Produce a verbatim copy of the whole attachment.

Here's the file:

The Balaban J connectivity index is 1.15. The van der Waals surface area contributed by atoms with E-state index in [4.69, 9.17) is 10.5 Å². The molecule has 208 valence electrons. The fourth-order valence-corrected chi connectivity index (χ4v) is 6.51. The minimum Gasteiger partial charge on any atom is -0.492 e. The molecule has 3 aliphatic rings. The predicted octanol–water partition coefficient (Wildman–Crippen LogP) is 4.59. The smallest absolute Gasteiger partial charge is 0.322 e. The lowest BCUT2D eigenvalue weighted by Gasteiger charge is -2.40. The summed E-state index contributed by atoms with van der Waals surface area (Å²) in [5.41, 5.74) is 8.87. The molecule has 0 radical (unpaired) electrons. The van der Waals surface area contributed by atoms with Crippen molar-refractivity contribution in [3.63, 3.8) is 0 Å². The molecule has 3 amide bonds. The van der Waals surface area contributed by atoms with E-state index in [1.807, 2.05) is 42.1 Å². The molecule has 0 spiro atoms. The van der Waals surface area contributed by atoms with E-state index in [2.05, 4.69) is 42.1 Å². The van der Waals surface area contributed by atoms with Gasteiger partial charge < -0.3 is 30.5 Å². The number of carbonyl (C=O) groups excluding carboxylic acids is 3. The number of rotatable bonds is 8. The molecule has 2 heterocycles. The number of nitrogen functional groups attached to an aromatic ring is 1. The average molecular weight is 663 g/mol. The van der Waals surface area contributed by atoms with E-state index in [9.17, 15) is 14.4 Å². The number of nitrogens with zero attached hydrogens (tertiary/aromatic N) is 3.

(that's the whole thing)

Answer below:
The Balaban J connectivity index is 1.15. The van der Waals surface area contributed by atoms with E-state index in [4.69, 9.17) is 10.5 Å². The molecule has 208 valence electrons. The fourth-order valence-corrected chi connectivity index (χ4v) is 6.51. The minimum Gasteiger partial charge on any atom is -0.492 e. The molecule has 3 aliphatic rings. The predicted octanol–water partition coefficient (Wildman–Crippen LogP) is 4.59. The smallest absolute Gasteiger partial charge is 0.322 e. The lowest BCUT2D eigenvalue weighted by Gasteiger charge is -2.40. The summed E-state index contributed by atoms with van der Waals surface area (Å²) in [5.41, 5.74) is 8.87. The molecule has 0 radical (unpaired) electrons. The van der Waals surface area contributed by atoms with Crippen molar-refractivity contribution in [3.63, 3.8) is 0 Å². The molecule has 3 amide bonds. The van der Waals surface area contributed by atoms with E-state index in [1.807, 2.05) is 42.1 Å². The molecule has 0 spiro atoms. The van der Waals surface area contributed by atoms with E-state index in [2.05, 4.69) is 42.1 Å². The van der Waals surface area contributed by atoms with Gasteiger partial charge < -0.3 is 30.5 Å². The number of carbonyl (C=O) groups excluding carboxylic acids is 3. The number of rotatable bonds is 8. The molecule has 2 heterocycles. The number of nitrogen functional groups attached to an aromatic ring is 1. The average molecular weight is 663 g/mol. The van der Waals surface area contributed by atoms with E-state index in [9.17, 15) is 14.4 Å². The number of nitrogens with zero attached hydrogens (tertiary/aromatic N) is 3.